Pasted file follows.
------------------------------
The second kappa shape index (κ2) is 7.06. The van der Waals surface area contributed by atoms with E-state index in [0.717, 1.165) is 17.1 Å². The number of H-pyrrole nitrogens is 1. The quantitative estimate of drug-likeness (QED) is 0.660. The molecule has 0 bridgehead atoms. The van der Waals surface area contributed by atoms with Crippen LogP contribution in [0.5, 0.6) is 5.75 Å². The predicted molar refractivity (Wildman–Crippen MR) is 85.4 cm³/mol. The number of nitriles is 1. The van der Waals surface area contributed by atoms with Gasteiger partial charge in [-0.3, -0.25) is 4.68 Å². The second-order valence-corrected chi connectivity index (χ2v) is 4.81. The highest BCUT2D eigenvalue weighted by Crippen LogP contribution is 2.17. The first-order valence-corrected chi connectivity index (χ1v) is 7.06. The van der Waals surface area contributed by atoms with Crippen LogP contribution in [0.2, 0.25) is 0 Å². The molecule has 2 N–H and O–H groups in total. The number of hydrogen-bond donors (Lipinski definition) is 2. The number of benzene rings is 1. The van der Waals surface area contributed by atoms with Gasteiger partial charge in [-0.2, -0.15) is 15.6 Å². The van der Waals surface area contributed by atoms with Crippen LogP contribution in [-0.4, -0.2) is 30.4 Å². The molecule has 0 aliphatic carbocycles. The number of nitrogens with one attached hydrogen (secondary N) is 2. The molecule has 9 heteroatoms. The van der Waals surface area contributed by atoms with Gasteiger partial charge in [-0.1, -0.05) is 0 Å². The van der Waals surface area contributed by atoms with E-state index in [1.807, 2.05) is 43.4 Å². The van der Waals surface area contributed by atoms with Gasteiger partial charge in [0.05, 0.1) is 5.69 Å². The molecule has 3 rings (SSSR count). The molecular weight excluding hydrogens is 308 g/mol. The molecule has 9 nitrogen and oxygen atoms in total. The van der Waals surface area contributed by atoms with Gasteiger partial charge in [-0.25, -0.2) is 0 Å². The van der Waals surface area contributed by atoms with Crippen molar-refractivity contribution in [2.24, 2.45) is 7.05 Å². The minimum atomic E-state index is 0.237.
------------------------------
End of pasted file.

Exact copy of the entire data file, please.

The second kappa shape index (κ2) is 7.06. The van der Waals surface area contributed by atoms with E-state index in [0.717, 1.165) is 17.1 Å². The number of H-pyrrole nitrogens is 1. The quantitative estimate of drug-likeness (QED) is 0.660. The molecule has 0 bridgehead atoms. The van der Waals surface area contributed by atoms with Crippen LogP contribution in [0.5, 0.6) is 5.75 Å². The predicted molar refractivity (Wildman–Crippen MR) is 85.4 cm³/mol. The number of nitriles is 1. The van der Waals surface area contributed by atoms with Gasteiger partial charge in [-0.3, -0.25) is 4.68 Å². The second-order valence-corrected chi connectivity index (χ2v) is 4.81. The highest BCUT2D eigenvalue weighted by Crippen LogP contribution is 2.17. The first-order valence-corrected chi connectivity index (χ1v) is 7.06. The van der Waals surface area contributed by atoms with Crippen LogP contribution in [0.2, 0.25) is 0 Å². The molecule has 2 N–H and O–H groups in total. The number of hydrogen-bond donors (Lipinski definition) is 2. The number of benzene rings is 1. The van der Waals surface area contributed by atoms with Gasteiger partial charge in [-0.2, -0.15) is 15.6 Å². The van der Waals surface area contributed by atoms with Crippen LogP contribution in [-0.4, -0.2) is 30.4 Å². The molecule has 0 aliphatic carbocycles. The number of nitrogens with one attached hydrogen (secondary N) is 2. The molecule has 9 heteroatoms. The van der Waals surface area contributed by atoms with Gasteiger partial charge in [-0.1, -0.05) is 0 Å². The van der Waals surface area contributed by atoms with E-state index in [1.807, 2.05) is 43.4 Å². The van der Waals surface area contributed by atoms with Gasteiger partial charge in [0.05, 0.1) is 5.69 Å². The molecule has 3 rings (SSSR count). The molecular weight excluding hydrogens is 308 g/mol. The molecule has 9 nitrogen and oxygen atoms in total. The van der Waals surface area contributed by atoms with Gasteiger partial charge in [-0.25, -0.2) is 0 Å². The van der Waals surface area contributed by atoms with Crippen molar-refractivity contribution in [2.24, 2.45) is 7.05 Å². The minimum atomic E-state index is 0.237.